We are often obsessed with beauty and may sometimes consider it merely from the angle of how much makeup we have on or if our brows are on fleek. But beauty starts from our skin. It’s the canvas upon which our makeup rests.
Beauty can be directly proportionate to how well we take care of ourselves. Everything we eat, our lifestyle choices, our care or lack thereof, our excesses and indulgences, it all shows up on our skin. Like any other internal organs of your body, your skin can be healthy or ill, well-fed or malnourished, and can undergo wear and tear with age or abuse. While you can’t control your age, with proper diet and loving care, there’s absolutely no reason why you can’t have healthy, attractive skin throughout your life. While everyone’s skin is unique, there are certain rules that apply no matter what your skin type to keep your complexion radiant and glowing.
Here’s my take on how diet can improve your skin.
Antioxidant vitamins (vitamins A, C and E) found in fruits and vegetables protect your skin from damaging free radicals.
Vitamin A regulates the skin renewal cycle and can be found in yummy carrots, spinach and salmon.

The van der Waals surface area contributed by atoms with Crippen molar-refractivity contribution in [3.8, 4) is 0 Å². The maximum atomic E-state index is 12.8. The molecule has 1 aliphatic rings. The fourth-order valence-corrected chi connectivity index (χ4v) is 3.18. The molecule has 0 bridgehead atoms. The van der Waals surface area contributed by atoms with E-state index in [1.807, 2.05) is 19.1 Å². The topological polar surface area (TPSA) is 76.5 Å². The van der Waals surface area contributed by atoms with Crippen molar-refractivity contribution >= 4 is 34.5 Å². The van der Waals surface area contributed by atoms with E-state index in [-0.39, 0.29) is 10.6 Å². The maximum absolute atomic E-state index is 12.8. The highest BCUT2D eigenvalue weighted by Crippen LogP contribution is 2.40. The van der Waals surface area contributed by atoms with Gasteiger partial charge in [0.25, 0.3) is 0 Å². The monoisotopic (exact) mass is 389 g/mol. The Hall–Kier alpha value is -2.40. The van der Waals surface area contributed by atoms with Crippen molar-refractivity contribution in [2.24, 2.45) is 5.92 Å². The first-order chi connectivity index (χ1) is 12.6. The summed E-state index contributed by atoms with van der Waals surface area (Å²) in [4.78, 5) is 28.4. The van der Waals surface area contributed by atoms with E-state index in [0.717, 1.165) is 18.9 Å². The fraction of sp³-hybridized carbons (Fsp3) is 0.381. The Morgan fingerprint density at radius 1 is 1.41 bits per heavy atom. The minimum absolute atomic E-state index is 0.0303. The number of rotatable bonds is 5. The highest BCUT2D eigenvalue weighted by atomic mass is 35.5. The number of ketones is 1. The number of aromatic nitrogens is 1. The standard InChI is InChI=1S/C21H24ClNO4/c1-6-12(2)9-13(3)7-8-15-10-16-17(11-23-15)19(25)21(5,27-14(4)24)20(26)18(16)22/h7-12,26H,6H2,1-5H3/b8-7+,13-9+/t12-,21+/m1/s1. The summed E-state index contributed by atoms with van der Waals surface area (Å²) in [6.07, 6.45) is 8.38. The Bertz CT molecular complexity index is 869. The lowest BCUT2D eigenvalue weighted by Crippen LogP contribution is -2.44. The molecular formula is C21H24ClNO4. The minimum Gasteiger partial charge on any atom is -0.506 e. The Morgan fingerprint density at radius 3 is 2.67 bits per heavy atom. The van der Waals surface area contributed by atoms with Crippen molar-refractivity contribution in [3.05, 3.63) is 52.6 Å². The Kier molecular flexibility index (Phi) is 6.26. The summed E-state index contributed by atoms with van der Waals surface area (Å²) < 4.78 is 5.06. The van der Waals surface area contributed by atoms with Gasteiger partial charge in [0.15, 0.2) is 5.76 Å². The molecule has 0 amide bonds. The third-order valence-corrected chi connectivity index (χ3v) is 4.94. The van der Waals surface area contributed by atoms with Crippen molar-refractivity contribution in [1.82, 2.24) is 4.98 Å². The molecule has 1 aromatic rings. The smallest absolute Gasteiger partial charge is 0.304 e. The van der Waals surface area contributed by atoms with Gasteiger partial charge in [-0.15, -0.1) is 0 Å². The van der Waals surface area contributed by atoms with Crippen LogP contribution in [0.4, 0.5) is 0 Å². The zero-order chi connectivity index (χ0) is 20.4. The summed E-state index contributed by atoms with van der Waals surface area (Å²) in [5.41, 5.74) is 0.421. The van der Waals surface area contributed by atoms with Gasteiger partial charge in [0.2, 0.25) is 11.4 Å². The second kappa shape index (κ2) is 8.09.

Vitamin C gives skin firmness and tone and improves skin texture. It is present in red peppers, strawberries, kiwi, guavas, oranges, lemons, grapefruit, papaya.
Vitamin E helps to slow down aging and reduces the occurrence of fine lines and wrinkles. It is found in sweet potatoes, avocado, olive oil, leafy green vegetables.
Omega 3 fatty acids provide antioxidant and anti-inflammatory benefits to your skin and body. It is found in fatty fish like salmon, and tuna and also in walnuts and almonds.
Water. Drink lots of it. It hydrates your skin and flushes out toxins that can cause skin problems. It is essential for skin metabolism and regeneration. Five to eight glasses of water are recommended daily.
Limited sugar intake. Consuming too much sugar over time leads to glycation, a process that ages skin prematurely. Advanced glycation end products (AGEs) damage collagen fibers, causing them to lose elasticity and become rigid. These collagen abnormalities result in skin changes such as thinning, discoloration, loss of elasticity and tendency to rashes and infections. Generally avoid sugars found in white bread, sugary drinks and snacks, refined grains, processed baked goods. Not eating chocolate cake for me is hard so rather than avoid my treats altogether, I instead eat only on special occasions and in much smaller portions.
You’re the only one who knows the true relationship between you and food and you may be unaware of how it impacts the look and texture of your skin but it surely does. Eat low fat, whole foods, lots of fruits and vegetables. Keep a food journal for a month then read over and highlight your skin changes. Look back to what you ate and see if a pattern emerges. Then you’ll be well able to determine what food types to steer clear of and which ones to keep in your food plans.
For the love of beauty,
Picture credit: Yelp Eat24